Creating a dry garden

Information sheet

Climate change is likely to bring with it hotter, drier summers. Consider using plants that will cope with dry soil and no additional watering.

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Site and soil

Most of the plants that tolerate dry conditions also revel in the sun so the ideal site is south or west facing, with little or no shade. Such plants also hate cold, wet soil so the ground should be free-draining. If your soil is naturally wet or cold and heavy, then you may need to build raised beds and incorporate gritty sand into the planting area to improve drainage. Drought tolerant plants generally have low nutrient needs. Do not add any extra fertiliser as this can encourage lush growth which then needs more water in summer and is more easily damaged by frost in winter.

Planting tips

Even the most drought tolerant plants may need some help to get going -  so follow these tips:

  • Some sun-lovers are not very hardy so check before you buy and aim to plant these in spring, so they are well established before winter arrives
  • Choose small, young plants so they get used to their growing environment as they develop. Larger, older plants are harder to establish in difficult conditions.
  • Add organic matter to the soil to help improve structure and moisture retention.
  • If the soil is dry when planting, fill the planting hole with water to get the moisture down at root level. Then put the plant in and backfill with dry soil which seals in the moisture
  • After planting, mulch with water-retaining materials such as gravel or bark.

Plant characteristics

Drought tolerant plants tend to share a range of characteristics that help them conserve moisture so that they can cope in areas of low rainfall. This is a good example of plants showing adaptations to their environment and includes the following:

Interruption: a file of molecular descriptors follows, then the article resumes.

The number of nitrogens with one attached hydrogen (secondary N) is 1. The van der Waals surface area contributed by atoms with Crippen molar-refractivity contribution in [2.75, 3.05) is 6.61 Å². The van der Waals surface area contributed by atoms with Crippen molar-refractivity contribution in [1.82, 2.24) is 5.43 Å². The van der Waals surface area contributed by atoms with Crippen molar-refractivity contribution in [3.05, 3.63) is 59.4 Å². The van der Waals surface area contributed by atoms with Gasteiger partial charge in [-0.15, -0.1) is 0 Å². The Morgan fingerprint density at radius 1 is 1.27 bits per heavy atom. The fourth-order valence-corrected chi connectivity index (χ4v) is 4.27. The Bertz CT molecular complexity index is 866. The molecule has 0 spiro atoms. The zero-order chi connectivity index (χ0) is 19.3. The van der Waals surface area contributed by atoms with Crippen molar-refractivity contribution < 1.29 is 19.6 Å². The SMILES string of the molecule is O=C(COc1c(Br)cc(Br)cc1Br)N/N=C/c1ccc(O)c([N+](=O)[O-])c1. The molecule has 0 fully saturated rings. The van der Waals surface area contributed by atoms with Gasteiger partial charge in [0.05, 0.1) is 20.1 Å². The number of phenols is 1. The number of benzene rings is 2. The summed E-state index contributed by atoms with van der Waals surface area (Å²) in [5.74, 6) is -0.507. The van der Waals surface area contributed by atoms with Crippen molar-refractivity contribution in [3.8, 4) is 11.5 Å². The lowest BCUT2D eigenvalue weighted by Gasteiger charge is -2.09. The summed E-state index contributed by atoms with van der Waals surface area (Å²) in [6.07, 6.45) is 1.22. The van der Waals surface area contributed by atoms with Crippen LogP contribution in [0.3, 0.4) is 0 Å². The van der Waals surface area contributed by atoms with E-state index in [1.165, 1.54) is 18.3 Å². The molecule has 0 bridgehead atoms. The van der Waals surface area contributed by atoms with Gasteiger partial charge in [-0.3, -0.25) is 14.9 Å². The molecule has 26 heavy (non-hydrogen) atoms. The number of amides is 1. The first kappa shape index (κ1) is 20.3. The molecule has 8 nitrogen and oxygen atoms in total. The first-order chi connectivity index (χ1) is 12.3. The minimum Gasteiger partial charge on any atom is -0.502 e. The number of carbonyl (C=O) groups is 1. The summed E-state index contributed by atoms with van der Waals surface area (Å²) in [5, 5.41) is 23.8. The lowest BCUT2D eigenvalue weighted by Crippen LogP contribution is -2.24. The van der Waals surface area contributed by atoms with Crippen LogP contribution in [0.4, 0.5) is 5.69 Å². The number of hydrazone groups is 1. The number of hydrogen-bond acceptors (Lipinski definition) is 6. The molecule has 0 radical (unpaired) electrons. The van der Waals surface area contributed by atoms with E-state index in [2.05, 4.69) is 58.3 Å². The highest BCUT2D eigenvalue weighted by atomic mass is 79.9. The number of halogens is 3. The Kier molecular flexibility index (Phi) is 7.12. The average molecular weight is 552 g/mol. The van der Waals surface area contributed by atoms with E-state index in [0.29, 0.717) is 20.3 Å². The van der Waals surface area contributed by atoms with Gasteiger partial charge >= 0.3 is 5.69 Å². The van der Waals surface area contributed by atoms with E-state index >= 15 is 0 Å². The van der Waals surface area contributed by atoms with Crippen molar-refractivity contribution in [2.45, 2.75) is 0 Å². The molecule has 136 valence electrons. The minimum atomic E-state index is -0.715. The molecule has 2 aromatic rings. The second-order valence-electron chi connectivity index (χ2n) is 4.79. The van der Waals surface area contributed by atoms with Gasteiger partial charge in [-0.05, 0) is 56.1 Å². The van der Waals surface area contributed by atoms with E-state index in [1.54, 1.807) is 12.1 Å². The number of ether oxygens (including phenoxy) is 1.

• Hairy leaves to help reduce the drying effect of the wind e.g. catmint, Jerusalem sage
  • Grey or silvery leaves to reflect more of the sun’s rays, keeping the leaves cool e.g. mugwort, sea holly
  • Leathery or waxy leaves to help prevent water loss e.g. daisy bush, strawberry tree
  • Succulent leaves to store moisture e.g. Delosperma, Sedum
  • Thin, needle-like leaves which have a very small surface area and so lose little by evaporation. Some plants roll their leaves inwards, reducing their exposed surface even more e.g. blue fescue, pine
  • Tiny leaves which lose less water by evaporation e.g. kerosene bush, lavender

Recommended plants for dry conditions

In a very dry season, even these plants may need extra water until they are established but after that they should survive on rainfall alone.

Crinum (Crinum x powellii)
Nerine (Nerine bowdenii)
Ornamental onion (Allium)
Wild tulip (Tulipa tarda)

Herbaceous plants
Californian fuchsia (Zauschneria)
Catmint (Nepeta)
Delosperma (Delosperma cooperi)
Globe thistle (Echinops)
Ice plant (Hylotelephium spectabile)
Mullein (Verbascum)
Osteospermum (Osteospermum)
Poppy (Papaver)
Red-hot poker (Kniphofia)
Sea holly (Eryngium)
Spurge (Euphorbia)
Verbena (Verbena bonariensis)
Wild indigo (Baptisia australis)
Yarrow (Achillea)

Small shrubs
Box (Buxus)
Heavenly bamboo (Nandina)
Hebe (Hebe)
Jerusalem sage (Phlomis fruticosa)
Kerosene bush (Ozothamnus)
Lavender (Lavandula)
Lavender cotton (Santolina)
Mugwort (Artemisia)
Rock rose (Helianthemum)
Rosemary (Rosmarinus)
Russian sage (Perovskia atriplicifolia)
Sage (Salvia)
St John’s Wort (Hypericum)
Thyme (Thymus)

Medium-large shrubs
Abelia (Abelia x grandiflora)
Broom (Cytisus ‘Burkwoodii’)
Ceanothus (Ceanothus)
Daisy bush (Olearia macrodonta)
Eleagnus (Elaeagnus angustifolia)
Juniper (Juniperus)
Sun rose (Cistus)
Yucca (Yucca)

Golden honey locust (Gleditsia triacanthos ‘Sunburst’)
Golden rain tree (Koelreuteria paniculata)
Hop tree (Ptelea trifoliata ‘Aurea’)
Judas tree (Cercis siliquastrum)
Mimosa (Acacia dealbata)
Pine (Pinus) including dwarf varieties
Smooth cypress (Cupressus arizonica var. glabra)
Strawberry tree (Arbutus unedo)

Chilean glory flower (Eccremocarpus scaber)
Jasmine (Jasminum officinale)
Passion flower (Passiflora caerulea)
Trumpet vine (Campsis radicans)

Blue fescue (Festuca glauca)
Fountain grass (Pennisetum)
Golden oats (Stipa gigantea)
Miscanthus (Miscanthus)
Pampas grass (Cortaderia selloana)
Switch grass (Panicum virgatum)

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